12. Actually, there are in fact income tax advantages to running an S-Corp. Not all revenue is treated as “payroll” income if you set it up properly. A good accountant can outline the pros and cons of this, depending on a business owner’s tax bracket and level of income. And yes, real estate agents are business owners regardless of whether the fly solo or work under a large National brand name office.

  13. Most real estate firms are LLC type companies, S-corp is a little over kill unless you have a prospect of getting much bigger and sell shares to other owners who don’t participate the daily works of the company.

    Jim, you cannot use “you are not an agent, so you don’t know, so you are wrong (the GET IT part)” as a logical argument. It’s a type of logical fallacy you learn from your freshman year philosophy 101.

    I tried to negotiate commission before, but I sense that most agents especially those work for bigger agencies are under huge pressure from their peers and the company to not allow any room for negotiation. This is the price fixing part most people are talking about.

  14. Um, that’s not logic, Bill. That’s from experience. Just like people complain that doctors make a lot, but don’t realize that insurance keeps paying less and less, and malpractice lawsuits keep getting more and more expensive. I know for a fact of several people who had no idea just what is involved in being a realtor until I told them. Others don’t get the concept that if I make a time investment to run a business, and I successfully make it efficient, I DESRVE to get more for my time than some other agent who is slower, or some guy getting a corporate salary. It’s why, for example, engineering contractors make much much more than salaried engineers for doing the same work. It involves risk, and in this world risk is worth money.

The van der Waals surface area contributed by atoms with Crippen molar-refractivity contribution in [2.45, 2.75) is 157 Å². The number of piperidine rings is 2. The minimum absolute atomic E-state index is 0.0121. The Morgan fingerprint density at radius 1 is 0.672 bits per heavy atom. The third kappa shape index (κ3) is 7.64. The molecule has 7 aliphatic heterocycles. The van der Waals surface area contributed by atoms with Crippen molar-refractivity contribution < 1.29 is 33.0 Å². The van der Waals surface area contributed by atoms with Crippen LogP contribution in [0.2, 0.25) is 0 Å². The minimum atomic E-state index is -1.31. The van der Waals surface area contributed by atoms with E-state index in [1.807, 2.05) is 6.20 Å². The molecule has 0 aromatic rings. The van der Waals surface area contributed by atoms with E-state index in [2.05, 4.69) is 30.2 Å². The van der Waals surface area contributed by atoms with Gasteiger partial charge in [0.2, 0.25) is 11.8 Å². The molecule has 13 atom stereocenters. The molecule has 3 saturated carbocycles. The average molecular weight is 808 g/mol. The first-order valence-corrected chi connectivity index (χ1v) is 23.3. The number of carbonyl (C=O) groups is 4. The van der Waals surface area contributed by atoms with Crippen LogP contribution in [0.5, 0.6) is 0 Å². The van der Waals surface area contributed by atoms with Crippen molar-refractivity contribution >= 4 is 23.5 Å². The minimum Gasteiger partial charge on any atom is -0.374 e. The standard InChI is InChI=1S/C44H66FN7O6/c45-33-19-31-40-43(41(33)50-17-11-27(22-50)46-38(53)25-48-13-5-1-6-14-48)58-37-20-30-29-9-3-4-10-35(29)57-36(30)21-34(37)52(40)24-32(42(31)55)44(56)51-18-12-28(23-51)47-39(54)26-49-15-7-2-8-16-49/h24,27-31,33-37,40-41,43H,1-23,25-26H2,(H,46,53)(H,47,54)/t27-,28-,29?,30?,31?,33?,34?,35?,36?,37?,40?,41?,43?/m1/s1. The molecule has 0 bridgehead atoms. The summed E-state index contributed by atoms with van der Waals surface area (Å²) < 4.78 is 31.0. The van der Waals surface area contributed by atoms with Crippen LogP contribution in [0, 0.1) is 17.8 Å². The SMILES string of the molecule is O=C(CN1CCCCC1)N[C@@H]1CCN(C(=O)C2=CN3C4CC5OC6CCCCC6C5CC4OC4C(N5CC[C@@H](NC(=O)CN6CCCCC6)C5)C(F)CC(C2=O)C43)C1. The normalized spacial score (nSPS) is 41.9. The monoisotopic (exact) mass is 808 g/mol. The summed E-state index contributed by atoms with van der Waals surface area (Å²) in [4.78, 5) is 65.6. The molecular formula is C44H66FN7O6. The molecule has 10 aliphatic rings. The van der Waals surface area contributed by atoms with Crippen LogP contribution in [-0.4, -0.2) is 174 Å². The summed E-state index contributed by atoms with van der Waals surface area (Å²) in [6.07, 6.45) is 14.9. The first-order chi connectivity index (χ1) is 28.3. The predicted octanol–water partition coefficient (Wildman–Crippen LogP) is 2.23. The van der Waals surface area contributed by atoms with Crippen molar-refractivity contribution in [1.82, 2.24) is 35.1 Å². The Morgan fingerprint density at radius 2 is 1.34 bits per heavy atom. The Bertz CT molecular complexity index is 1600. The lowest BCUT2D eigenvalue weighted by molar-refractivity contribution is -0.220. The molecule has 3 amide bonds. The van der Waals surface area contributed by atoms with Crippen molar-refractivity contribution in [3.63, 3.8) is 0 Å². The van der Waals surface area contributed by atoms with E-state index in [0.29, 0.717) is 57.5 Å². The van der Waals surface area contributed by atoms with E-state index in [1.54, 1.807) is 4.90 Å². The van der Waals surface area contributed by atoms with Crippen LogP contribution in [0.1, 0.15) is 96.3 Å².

I don’t know about negotiations on commission, but there’s no pressure from any brokers I’ve ever worked for. What you’re finding is that people are unwilling to work for less, plain and simple. If your boss came to you tomorrow and said “Bill, how about I give you a 30% pay cut” what would you say? You got into your job (whatever it is) expecting a certain level of income. If someone told me ahead of time that I would only make 1% as a realtor, I’d never even bother with it. I’m also reasonable, and if I sell someone’s home and help them buy another one, I’ll give them a 1.5% or so rebate on the purchase, as a discount for doing two deals. Again, it’s all about risk vs. reward tradeoffs.

    The price realtors charge is such that it allows good realtors to get up and going and realize the kind of income potential they expect for putting in the tremendous effort and risk. Movie stars make millions for doing much less, but they keep making it because people keep paying $9 to see a movie.

  15. …so you are welcome to try discounters and see how you like it, but if you get burned, don’t complain about 3% commissions. You’re willingly paying it to get the benefit of better service.

    Truth is, as Steve pointed out, all those discount broker, FSBO sites and others have had plenty of time to steal away market share but none succeeded. Apparently people are voting with their $$$.

  16. Don’t forget us poorer folks. I bought a HUD home short of two years, valued at 100K. Because of financial reason, I can not afford to keep it. After I figure in all the money I stuck into the house, plus what it costed me in closing cost, ect. I will take a lose if I have to pay 6%. 6K is a lot of money for me to pay someone and I take the lose.